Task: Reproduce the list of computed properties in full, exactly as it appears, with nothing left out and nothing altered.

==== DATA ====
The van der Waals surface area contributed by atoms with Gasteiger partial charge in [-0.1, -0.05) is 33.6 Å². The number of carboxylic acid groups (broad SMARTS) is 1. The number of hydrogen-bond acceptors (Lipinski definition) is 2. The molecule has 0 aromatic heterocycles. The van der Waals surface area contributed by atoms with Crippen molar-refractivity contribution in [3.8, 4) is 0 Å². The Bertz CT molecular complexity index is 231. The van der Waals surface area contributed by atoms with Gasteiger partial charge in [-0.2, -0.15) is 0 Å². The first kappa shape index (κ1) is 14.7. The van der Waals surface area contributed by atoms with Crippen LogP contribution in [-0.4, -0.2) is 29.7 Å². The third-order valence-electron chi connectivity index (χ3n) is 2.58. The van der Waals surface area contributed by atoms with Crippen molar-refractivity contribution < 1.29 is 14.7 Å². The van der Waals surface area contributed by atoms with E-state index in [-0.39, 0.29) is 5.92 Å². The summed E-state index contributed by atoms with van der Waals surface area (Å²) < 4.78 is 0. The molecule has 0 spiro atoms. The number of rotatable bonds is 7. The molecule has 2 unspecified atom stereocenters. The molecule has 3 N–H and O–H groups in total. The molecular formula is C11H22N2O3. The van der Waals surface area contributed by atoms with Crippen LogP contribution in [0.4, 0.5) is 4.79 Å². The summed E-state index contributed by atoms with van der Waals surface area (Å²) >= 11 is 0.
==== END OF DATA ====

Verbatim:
The van der Waals surface area contributed by atoms with Gasteiger partial charge in [-0.1, -0.05) is 33.6 Å². The number of carboxylic acid groups (broad SMARTS) is 1. The number of hydrogen-bond acceptors (Lipinski definition) is 2. The molecule has 0 aromatic heterocycles. The van der Waals surface area contributed by atoms with Crippen molar-refractivity contribution in [3.8, 4) is 0 Å². The Bertz CT molecular complexity index is 231. The van der Waals surface area contributed by atoms with Gasteiger partial charge in [-0.2, -0.15) is 0 Å². The first kappa shape index (κ1) is 14.7. The van der Waals surface area contributed by atoms with Crippen LogP contribution in [-0.4, -0.2) is 29.7 Å². The third-order valence-electron chi connectivity index (χ3n) is 2.58. The van der Waals surface area contributed by atoms with Crippen molar-refractivity contribution < 1.29 is 14.7 Å². The van der Waals surface area contributed by atoms with E-state index in [-0.39, 0.29) is 5.92 Å². The summed E-state index contributed by atoms with van der Waals surface area (Å²) < 4.78 is 0. The molecule has 0 spiro atoms. The number of rotatable bonds is 7. The molecule has 2 unspecified atom stereocenters. The molecule has 3 N–H and O–H groups in total. The molecular formula is C11H22N2O3. The van der Waals surface area contributed by atoms with Crippen LogP contribution in [0.4, 0.5) is 4.79 Å². The summed E-state index contributed by atoms with van der Waals surface area (Å²) >= 11 is 0.